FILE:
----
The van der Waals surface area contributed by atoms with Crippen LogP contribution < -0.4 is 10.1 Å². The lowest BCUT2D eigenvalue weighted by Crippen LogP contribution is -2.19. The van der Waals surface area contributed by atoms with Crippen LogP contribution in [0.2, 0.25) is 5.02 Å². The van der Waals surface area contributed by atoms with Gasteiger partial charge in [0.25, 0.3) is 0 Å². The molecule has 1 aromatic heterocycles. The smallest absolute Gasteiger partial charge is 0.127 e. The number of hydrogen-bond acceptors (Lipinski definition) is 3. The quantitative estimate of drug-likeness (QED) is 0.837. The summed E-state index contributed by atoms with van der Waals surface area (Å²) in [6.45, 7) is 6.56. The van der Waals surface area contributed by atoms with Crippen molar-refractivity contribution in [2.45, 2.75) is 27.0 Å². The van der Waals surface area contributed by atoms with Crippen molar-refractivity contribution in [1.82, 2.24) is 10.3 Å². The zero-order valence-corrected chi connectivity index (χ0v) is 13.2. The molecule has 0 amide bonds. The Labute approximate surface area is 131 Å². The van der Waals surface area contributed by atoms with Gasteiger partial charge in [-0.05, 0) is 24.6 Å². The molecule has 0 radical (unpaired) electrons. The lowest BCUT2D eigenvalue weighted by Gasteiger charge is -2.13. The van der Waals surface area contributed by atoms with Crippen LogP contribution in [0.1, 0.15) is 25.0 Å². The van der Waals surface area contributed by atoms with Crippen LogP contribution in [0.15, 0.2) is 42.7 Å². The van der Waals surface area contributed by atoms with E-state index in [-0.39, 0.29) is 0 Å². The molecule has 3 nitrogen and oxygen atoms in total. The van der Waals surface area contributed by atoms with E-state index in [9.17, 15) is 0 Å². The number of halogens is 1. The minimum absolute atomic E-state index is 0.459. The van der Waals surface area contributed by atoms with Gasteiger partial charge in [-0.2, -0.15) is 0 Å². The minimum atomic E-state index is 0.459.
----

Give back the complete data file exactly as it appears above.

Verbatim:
The van der Waals surface area contributed by atoms with Crippen LogP contribution < -0.4 is 10.1 Å². The lowest BCUT2D eigenvalue weighted by Crippen LogP contribution is -2.19. The van der Waals surface area contributed by atoms with Crippen LogP contribution in [0.2, 0.25) is 5.02 Å². The van der Waals surface area contributed by atoms with Gasteiger partial charge in [0.25, 0.3) is 0 Å². The molecule has 1 aromatic heterocycles. The smallest absolute Gasteiger partial charge is 0.127 e. The number of hydrogen-bond acceptors (Lipinski definition) is 3. The quantitative estimate of drug-likeness (QED) is 0.837. The summed E-state index contributed by atoms with van der Waals surface area (Å²) in [6.45, 7) is 6.56. The van der Waals surface area contributed by atoms with Crippen molar-refractivity contribution in [2.45, 2.75) is 27.0 Å². The van der Waals surface area contributed by atoms with Crippen molar-refractivity contribution in [1.82, 2.24) is 10.3 Å². The zero-order valence-corrected chi connectivity index (χ0v) is 13.2. The molecule has 0 amide bonds. The Labute approximate surface area is 131 Å². The van der Waals surface area contributed by atoms with Gasteiger partial charge in [-0.05, 0) is 24.6 Å². The molecule has 0 radical (unpaired) electrons. The lowest BCUT2D eigenvalue weighted by Gasteiger charge is -2.13. The van der Waals surface area contributed by atoms with Crippen LogP contribution in [0.1, 0.15) is 25.0 Å². The van der Waals surface area contributed by atoms with Crippen LogP contribution in [0.15, 0.2) is 42.7 Å². The van der Waals surface area contributed by atoms with E-state index in [-0.39, 0.29) is 0 Å². The molecule has 3 nitrogen and oxygen atoms in total. The van der Waals surface area contributed by atoms with E-state index in [9.17, 15) is 0 Å². The number of halogens is 1. The minimum absolute atomic E-state index is 0.459. The van der Waals surface area contributed by atoms with Gasteiger partial charge in [-0.2, -0.15) is 0 Å². The minimum atomic E-state index is 0.459.